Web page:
Canadian exports in 2021 increased by 20% year-on-year to CAD 637 billion, surpassing the pre-pandemic 2019 by 7%, imports increased by 12% year-on-year to CAD 631 billion. The trade surplus thus stood at CAD billion (US$billion) for 2021, the first such surplus since 2014 and the largest since 2008.

Banking system

Canada’s banking system is considered one of the safest in the world. The main regulator of the banking sector is the Bank of Canada (BoC). The regulation and supervision of financial services is carried out through a system of shared responsibility between the federal government and the provincial governments. Apart from the central bank, the sector is regulated by the Department of Finance, the Office of the Superintendent of Financial Institutions and the Financial Consumer Agency of Canada.

There are 82 banks operating in Canada, including 35 domestic banks and branches and subsidiaries of foreign banks. In addition, there are trust companies, credit companies, co-operative credit associations, co-operative retail associations and insurance companies in Canada. Canada’s banking industry is relatively concentrated, dominated by 10 large banks that hold roughly 90% of the total assets of all Canadian federally regulated depository institutions. These banks are highly diversified both domestically and abroad, and are active in a number of countries. The remaining 10% of Canadian banking assets are held by smaller institutions such as mortgage, loan or commercial real estate companies. Among the so-called “Big Five Banks”, representing the five largest banks in Canada, according to market capitalization are the Toronto-Dominion Bank Group (TD – highest assets, evaluated as the safest bank in North America), Royal Bank of Canada (RBC – the largest market share with the largest number of branches), Bank of Nova Scotia (the third largest bank with representation in 55 countries in the world), Bank of Montreal (BMO – the fourth largest and at the same time the oldest Canadian bank) and the Canadian Imperial Bank of Commerce (CIBC). The largest foreign bank is HSBC Bank Canada, which operates in Canada as a wholly owned subsidiary of the British financial giant HSBC Holdings plc.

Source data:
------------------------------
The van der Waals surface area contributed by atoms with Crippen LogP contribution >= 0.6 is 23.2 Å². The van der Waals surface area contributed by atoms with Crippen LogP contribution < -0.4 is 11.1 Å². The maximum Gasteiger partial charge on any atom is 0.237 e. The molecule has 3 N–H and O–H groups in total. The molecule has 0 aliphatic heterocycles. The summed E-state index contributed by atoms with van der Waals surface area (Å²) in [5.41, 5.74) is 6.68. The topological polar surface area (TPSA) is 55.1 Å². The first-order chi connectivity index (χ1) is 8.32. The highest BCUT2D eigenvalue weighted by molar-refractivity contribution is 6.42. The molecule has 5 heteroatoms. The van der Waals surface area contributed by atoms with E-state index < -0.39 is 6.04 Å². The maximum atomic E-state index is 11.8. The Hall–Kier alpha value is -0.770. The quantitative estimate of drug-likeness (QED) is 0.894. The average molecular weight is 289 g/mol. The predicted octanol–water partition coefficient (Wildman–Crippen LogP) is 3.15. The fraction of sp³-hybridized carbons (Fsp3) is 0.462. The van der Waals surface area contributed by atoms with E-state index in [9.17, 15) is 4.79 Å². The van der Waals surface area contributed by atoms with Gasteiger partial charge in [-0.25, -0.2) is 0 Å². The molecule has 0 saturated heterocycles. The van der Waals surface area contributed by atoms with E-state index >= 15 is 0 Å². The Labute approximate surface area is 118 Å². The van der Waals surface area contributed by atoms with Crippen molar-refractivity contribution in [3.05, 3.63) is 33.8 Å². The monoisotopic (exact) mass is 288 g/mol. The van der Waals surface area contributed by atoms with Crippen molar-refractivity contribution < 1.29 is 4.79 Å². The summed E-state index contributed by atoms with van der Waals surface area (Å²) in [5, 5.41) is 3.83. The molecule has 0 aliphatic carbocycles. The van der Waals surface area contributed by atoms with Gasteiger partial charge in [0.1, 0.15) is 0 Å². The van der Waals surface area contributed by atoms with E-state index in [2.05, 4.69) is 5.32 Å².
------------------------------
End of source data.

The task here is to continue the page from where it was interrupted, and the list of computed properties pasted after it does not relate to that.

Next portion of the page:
The official interest rate is the overnight rate, which is set by the Board of Governors of the Bank of Canada. In order to limit the rapid growth of inflation, it was increased by 0.75 percentage points to 1% in spring 2022.

Tax system

The Canadian tax system is considered to be quite complicated, but stable. Tax laws are administered by both the federal and provincial governments. However, tax collection is managed by the federal government through the Canada Revenue Agency (CRA). Taxes are levied at the federal, provincial/territorial and municipal levels.

Federal taxes include:

  • FO (Federal Income Tax), progressive tax, rate 15-33% (27.6% for residents of the province of Québec); due to rising inflation, tax bands for individual rates were increased
  • Canada Pension Plan
  • Employment Insurance (EI)
  • PO income taxes (Federal Corporation Tax), rate 15%
  • Goods and Services Tax – equivalent to VAT (Goods and Services Tax – GST), rate 5%
  • Consumption tax (Federal Excise Tax), levied on alcoholic beverages, tobacco or petroleum products (including gasoline)
  • Capital Gains Tax

Provincial and territorial taxes include:

  • Income tax FO (Income Tax), progressive tax, rate 11.5-21%
  • PO income tax (Corporation Tax), rate 8-16%
  • Goods and Services Tax – equivalent to Provincial Sales Tax (PST), rate 0-9.975% (often combined with GST into one tax)
  • Tax on extraction of raw materials (Royalties)
  • Excise tax on gasoline

Municipal taxes include:

  • Business tax
  • Property tax

Note: A complete overview of tax rates can be found on the website of the Canada Revenue Agency. In 2020, many tax reliefs were introduced for entrepreneurs and individuals to ease the consequences of the COVID-19 pandemic. According to the budget for the period 2021-2022, the introduction of a 3% tax on digital services for companies with revenues above EUR 750 million is still expected (however, its implementation is still in process), luxury taxes on high-class cars, ships and passenger planes between 10 – 20% (the draft law has already been published, it is to apply from September 2022) or by taxing unoccupied houses owned by others with a one percent tax. The draft of the new budget for the period 2022-2023 then proposes to permanently increase the corporate income tax rate by percentage points on the taxable income of banking and life insurance groups above CAD 100 million.

Canada Economy